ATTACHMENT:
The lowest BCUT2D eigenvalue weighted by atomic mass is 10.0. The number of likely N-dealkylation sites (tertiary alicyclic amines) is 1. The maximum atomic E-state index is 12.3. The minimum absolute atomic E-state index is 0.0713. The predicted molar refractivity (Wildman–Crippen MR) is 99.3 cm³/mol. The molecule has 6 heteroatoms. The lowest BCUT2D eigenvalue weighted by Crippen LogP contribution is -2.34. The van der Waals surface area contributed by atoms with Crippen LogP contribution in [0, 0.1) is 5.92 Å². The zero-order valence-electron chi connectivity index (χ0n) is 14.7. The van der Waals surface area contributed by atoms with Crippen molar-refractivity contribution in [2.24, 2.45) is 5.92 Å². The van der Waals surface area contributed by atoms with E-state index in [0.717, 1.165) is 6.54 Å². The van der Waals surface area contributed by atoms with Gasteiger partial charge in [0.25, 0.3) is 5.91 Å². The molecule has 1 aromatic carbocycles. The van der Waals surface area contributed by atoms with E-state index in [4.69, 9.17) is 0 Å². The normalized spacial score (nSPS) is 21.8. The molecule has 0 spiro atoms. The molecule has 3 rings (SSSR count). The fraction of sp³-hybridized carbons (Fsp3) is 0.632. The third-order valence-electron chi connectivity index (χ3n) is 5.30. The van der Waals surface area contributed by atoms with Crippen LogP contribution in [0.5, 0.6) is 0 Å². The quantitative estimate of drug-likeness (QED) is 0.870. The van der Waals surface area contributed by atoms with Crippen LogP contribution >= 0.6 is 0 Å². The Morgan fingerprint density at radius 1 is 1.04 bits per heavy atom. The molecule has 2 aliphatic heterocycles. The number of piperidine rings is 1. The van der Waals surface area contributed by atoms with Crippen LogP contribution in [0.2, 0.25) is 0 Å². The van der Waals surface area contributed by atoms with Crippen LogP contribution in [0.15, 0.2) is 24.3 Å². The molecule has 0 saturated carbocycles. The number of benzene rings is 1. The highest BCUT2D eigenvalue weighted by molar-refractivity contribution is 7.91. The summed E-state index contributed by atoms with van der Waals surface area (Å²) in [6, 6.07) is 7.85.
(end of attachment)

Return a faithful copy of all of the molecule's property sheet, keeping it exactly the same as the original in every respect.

The lowest BCUT2D eigenvalue weighted by atomic mass is 10.0. The number of likely N-dealkylation sites (tertiary alicyclic amines) is 1. The maximum atomic E-state index is 12.3. The minimum absolute atomic E-state index is 0.0713. The predicted molar refractivity (Wildman–Crippen MR) is 99.3 cm³/mol. The molecule has 6 heteroatoms. The lowest BCUT2D eigenvalue weighted by Crippen LogP contribution is -2.34. The van der Waals surface area contributed by atoms with Crippen LogP contribution in [0, 0.1) is 5.92 Å². The zero-order valence-electron chi connectivity index (χ0n) is 14.7. The van der Waals surface area contributed by atoms with Crippen molar-refractivity contribution in [2.24, 2.45) is 5.92 Å². The van der Waals surface area contributed by atoms with E-state index in [0.717, 1.165) is 6.54 Å². The van der Waals surface area contributed by atoms with Gasteiger partial charge in [0.25, 0.3) is 5.91 Å². The molecule has 1 aromatic carbocycles. The van der Waals surface area contributed by atoms with E-state index in [4.69, 9.17) is 0 Å². The normalized spacial score (nSPS) is 21.8. The molecule has 0 spiro atoms. The molecule has 3 rings (SSSR count). The fraction of sp³-hybridized carbons (Fsp3) is 0.632. The third-order valence-electron chi connectivity index (χ3n) is 5.30. The van der Waals surface area contributed by atoms with Crippen LogP contribution in [0.5, 0.6) is 0 Å². The quantitative estimate of drug-likeness (QED) is 0.870. The van der Waals surface area contributed by atoms with Crippen LogP contribution >= 0.6 is 0 Å². The Morgan fingerprint density at radius 1 is 1.04 bits per heavy atom. The molecule has 2 aliphatic heterocycles. The number of piperidine rings is 1. The van der Waals surface area contributed by atoms with Crippen LogP contribution in [0.2, 0.25) is 0 Å². The van der Waals surface area contributed by atoms with Crippen LogP contribution in [0.15, 0.2) is 24.3 Å². The molecule has 0 saturated carbocycles. The number of benzene rings is 1. The highest BCUT2D eigenvalue weighted by molar-refractivity contribution is 7.91. The summed E-state index contributed by atoms with van der Waals surface area (Å²) in [6, 6.07) is 7.85.